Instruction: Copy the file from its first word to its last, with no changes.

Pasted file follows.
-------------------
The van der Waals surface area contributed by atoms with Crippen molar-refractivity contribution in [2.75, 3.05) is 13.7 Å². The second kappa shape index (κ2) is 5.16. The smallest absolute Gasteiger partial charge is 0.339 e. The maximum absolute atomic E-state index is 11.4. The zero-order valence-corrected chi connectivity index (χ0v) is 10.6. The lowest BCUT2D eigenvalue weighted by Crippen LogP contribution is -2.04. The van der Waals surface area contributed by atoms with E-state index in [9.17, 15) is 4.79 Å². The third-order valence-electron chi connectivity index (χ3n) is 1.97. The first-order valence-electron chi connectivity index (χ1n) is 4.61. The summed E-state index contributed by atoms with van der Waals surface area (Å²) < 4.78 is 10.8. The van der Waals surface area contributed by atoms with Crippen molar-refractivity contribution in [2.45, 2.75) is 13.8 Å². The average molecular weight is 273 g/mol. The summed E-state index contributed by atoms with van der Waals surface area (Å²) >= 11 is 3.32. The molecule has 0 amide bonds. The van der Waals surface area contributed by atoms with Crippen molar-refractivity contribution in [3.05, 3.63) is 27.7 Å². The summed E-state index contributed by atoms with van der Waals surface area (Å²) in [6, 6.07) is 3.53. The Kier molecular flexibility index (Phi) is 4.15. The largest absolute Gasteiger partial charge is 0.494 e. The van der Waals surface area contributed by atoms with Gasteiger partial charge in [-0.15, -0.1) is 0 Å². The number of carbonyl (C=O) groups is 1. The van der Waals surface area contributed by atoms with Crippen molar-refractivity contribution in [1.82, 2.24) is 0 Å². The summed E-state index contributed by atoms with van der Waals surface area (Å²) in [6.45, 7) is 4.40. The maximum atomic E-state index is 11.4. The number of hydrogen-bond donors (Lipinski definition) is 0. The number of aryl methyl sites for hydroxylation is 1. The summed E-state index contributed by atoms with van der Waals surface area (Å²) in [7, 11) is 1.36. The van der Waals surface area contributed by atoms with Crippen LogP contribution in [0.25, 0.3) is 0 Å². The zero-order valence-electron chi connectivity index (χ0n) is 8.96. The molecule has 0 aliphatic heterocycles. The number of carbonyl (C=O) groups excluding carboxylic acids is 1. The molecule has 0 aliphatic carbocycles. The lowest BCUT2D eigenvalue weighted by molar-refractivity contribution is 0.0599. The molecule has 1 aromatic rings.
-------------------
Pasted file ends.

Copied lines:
The van der Waals surface area contributed by atoms with Crippen molar-refractivity contribution in [2.75, 3.05) is 13.7 Å². The second kappa shape index (κ2) is 5.16. The smallest absolute Gasteiger partial charge is 0.339 e. The maximum absolute atomic E-state index is 11.4. The zero-order valence-corrected chi connectivity index (χ0v) is 10.6. The lowest BCUT2D eigenvalue weighted by Crippen LogP contribution is -2.04. The van der Waals surface area contributed by atoms with E-state index in [9.17, 15) is 4.79 Å². The third-order valence-electron chi connectivity index (χ3n) is 1.97. The first-order valence-electron chi connectivity index (χ1n) is 4.61. The summed E-state index contributed by atoms with van der Waals surface area (Å²) < 4.78 is 10.8. The van der Waals surface area contributed by atoms with Crippen molar-refractivity contribution in [2.45, 2.75) is 13.8 Å². The average molecular weight is 273 g/mol. The summed E-state index contributed by atoms with van der Waals surface area (Å²) >= 11 is 3.32. The molecule has 0 amide bonds. The van der Waals surface area contributed by atoms with Crippen molar-refractivity contribution in [3.05, 3.63) is 27.7 Å². The summed E-state index contributed by atoms with van der Waals surface area (Å²) in [6, 6.07) is 3.53. The Kier molecular flexibility index (Phi) is 4.15. The largest absolute Gasteiger partial charge is 0.494 e. The van der Waals surface area contributed by atoms with Gasteiger partial charge in [-0.15, -0.1) is 0 Å². The number of carbonyl (C=O) groups is 1. The van der Waals surface area contributed by atoms with Crippen molar-refractivity contribution in [1.82, 2.24) is 0 Å². The summed E-state index contributed by atoms with van der Waals surface area (Å²) in [6.45, 7) is 4.40. The maximum atomic E-state index is 11.4. The number of hydrogen-bond donors (Lipinski definition) is 0. The number of aryl methyl sites for hydroxylation is 1. The summed E-state index contributed by atoms with van der Waals surface area (Å²) in [7, 11) is 1.36. The van der Waals surface area contributed by atoms with Crippen LogP contribution in [0.25, 0.3) is 0 Å². The zero-order valence-electron chi connectivity index (χ0n) is 8.96. The molecule has 0 aliphatic heterocycles. The number of carbonyl (C=O) groups excluding carboxylic acids is 1. The molecule has 0 aliphatic carbocycles. The lowest BCUT2D eigenvalue weighted by molar-refractivity contribution is 0.0599. The molecule has 1 aromatic rings.